• Worldwide, parasuicide (attempt) is higher for females and completed suicide is higher for males.
factors influencing suicide
Factors Influencing Suicide
  • Availability of lethalmeans (guns)
  • Lack of parental supervision
  • Use of alcohol and other drugs
  • Gender
  • Cultural attitudes
more destruction
More Destruction
  • Many teens, especially boys, show bouts of anger and destruction during adolescence.
  • Question: Should this rebellion be considered a “normal” part of adolescence?


breaking the law
Breaking the Law
  • Delinquency is more frequent in adolescence than at other ages.
  • Worldwide, arrestrates increase between 12-16 years, declining slowly after that.
  • Arrest rate for violentcrimes is twice as high for teens as adults.
breaking the law cont
Breaking the Law (cont.)
  • Almost all teens have broken a minorlaw (e.g., curfew, speeding, truancy, etc.).
  • Males are arrested 3 times as often as females; ethnicdifferences exist in arrestrates (but not in self-reports of illegal acts).
committing crimes will it last
Committing Crimes: Will it last?
  • Adolescence-limited offender: a person whose crimes end by age 21 years
  • Life-course persistent offender: a person whose crimes continue as an adult
possible roots of life course offenders
Possible Roots of Life-Course Offenders
  • Antisocial as a child
  • Parentalneglect or abuse
  • Braindamage
  • Early sex and druguse
  • Littleparticipationinschool activities
intervention for offenders
Intervention for Offenders
  • Therapeutic foster care: foster families trained to teach anger management, school achievement, self-care
    • This reduces later arrests by more than half.
    • It is costly in the short run, but saves money in prison, jail costs in the long run.
depression and self destruction
Depression and Self-Destruction

Adolescents can feel:

despondent and depressed, overwhelmed by the world and their own inadequacies, or

on top of the world, destined for great accomplishment

the usual dip
General trend in mood is more downward than upward

Among boys, athletic self-confidence is especially likely to dip in adolescence

Self-esteem drops at around age 12

The Usual Dip
the usual dip cont
Adolescents who lack support from family, friends, or school are more vulnerable to the self-esteem dip.

Loss of self-esteem may push them toward depression.

The Usual Dip (cont.)
mood disorders in adolescence
Mood Disorders in Adolescence

Warning signs

Not eating, sleeping, talking, or moving in normal rhythm

Strong feelings of despair or elation not based on reality

Suicidal ideation

Thinking about suicide is common among adolescents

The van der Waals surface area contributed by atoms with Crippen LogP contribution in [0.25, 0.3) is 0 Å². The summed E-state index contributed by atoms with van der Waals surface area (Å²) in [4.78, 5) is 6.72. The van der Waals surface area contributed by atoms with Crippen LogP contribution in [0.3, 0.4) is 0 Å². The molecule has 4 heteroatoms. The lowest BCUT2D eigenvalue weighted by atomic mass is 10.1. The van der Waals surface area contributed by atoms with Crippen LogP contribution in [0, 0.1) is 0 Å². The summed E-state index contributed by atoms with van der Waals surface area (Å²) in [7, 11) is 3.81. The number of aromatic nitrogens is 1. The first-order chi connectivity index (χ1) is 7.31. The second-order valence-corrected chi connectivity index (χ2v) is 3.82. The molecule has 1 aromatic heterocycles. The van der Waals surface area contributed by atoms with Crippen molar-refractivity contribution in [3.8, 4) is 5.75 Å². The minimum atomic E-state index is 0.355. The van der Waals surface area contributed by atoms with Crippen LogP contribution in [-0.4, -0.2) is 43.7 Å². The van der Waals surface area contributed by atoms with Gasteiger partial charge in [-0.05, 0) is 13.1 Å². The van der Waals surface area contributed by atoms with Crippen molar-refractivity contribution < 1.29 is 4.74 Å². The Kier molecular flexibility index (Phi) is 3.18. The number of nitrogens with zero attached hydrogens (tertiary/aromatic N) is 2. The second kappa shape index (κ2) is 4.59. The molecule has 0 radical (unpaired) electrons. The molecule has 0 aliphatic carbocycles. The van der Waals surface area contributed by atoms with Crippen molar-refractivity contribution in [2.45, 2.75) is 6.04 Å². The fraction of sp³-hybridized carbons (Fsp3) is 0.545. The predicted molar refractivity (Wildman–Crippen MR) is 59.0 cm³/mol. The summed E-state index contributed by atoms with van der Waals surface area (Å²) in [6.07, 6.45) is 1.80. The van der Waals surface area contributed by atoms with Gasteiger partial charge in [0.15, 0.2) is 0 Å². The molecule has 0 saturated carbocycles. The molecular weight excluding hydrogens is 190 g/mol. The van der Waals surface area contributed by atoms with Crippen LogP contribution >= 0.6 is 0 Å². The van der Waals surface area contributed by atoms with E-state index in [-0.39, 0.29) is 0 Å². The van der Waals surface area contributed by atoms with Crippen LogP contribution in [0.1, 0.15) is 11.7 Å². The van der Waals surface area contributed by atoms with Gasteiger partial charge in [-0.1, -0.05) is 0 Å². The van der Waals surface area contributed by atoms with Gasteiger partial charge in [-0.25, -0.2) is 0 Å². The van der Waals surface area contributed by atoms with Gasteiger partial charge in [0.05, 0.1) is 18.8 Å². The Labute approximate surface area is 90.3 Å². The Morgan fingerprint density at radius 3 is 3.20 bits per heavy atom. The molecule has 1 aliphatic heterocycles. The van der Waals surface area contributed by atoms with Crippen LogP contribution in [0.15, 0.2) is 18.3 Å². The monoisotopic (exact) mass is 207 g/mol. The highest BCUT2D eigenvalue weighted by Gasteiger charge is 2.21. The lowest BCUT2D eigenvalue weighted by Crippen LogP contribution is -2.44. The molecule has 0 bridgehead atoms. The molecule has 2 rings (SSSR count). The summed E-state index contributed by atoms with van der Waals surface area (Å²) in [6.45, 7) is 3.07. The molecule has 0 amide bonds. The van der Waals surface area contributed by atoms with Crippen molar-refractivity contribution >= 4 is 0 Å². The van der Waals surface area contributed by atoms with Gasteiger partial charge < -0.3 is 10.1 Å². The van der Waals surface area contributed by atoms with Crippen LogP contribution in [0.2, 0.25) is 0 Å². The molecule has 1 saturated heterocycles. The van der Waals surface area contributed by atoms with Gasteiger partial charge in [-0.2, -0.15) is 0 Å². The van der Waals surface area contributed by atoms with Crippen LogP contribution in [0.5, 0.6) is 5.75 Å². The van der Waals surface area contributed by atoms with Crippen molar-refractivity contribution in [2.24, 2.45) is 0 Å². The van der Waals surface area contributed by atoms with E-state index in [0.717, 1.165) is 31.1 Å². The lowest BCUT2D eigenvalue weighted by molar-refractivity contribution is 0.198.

adolescent suicide
Adolescent Suicide

Five reasons for erroneous belief that suicide is an adolescent problem

Rate is triple the rate of 40 years ago

Adolescents lumped together with young adults as one statistical category

Adolescent suicide is shocking and grabs attention

Social prejudice considers teenagers as problems

Suicide attempts are more common in adolescence

Parasuicide = deliberate act of self-destruction that does not end in death

Parasuicide and suicide depend on five factors

Availability of lethal means, especially guns

Parental supervision

Alcohol and other drugs


Attitudes of the culture

Parasuicide and Prevention

rebellion and destructiveness
Rebellion and Destructiveness

Internalizing problems = emotional problems that are manifested inward, when troubled individuals inflict harm on themselves

Externalizing problems = emotional problems that are manifested outward, when people “act out,” injuring others, defying authority, or destroying property

More common among boys

Acting out may signify trouble in three ways

Externalizing actions may prove harmful to the actor

Externalizing behavior often harms others

For a significant minority, externalizing disorders signal the need for intervention

Rebellion and Destructiveness (cont.)

breaking the law64
Delinquency is one indication of the emotional stress adolescents feel.

Worldwide, arrests are more likely in the adolescent years; ages 12-16 are the peak.

Breaking the Law
Incidence: how often a behavior occurs

Prevalence: how widespread a behavior is

Adolescent males are 3 times more likely to be arrested than females.

African Americans are 3 times as likely to be arrested as European Americans, who are 3 times more likely to be arrested than Asian Americans.

Incidence and Prevalence

Adolescent limited offender: person who becomes law abiding as an adult

Life-course persistent offender: juvenile delinquent who continues patterns of lawbreaking throughout life

Crime Prevention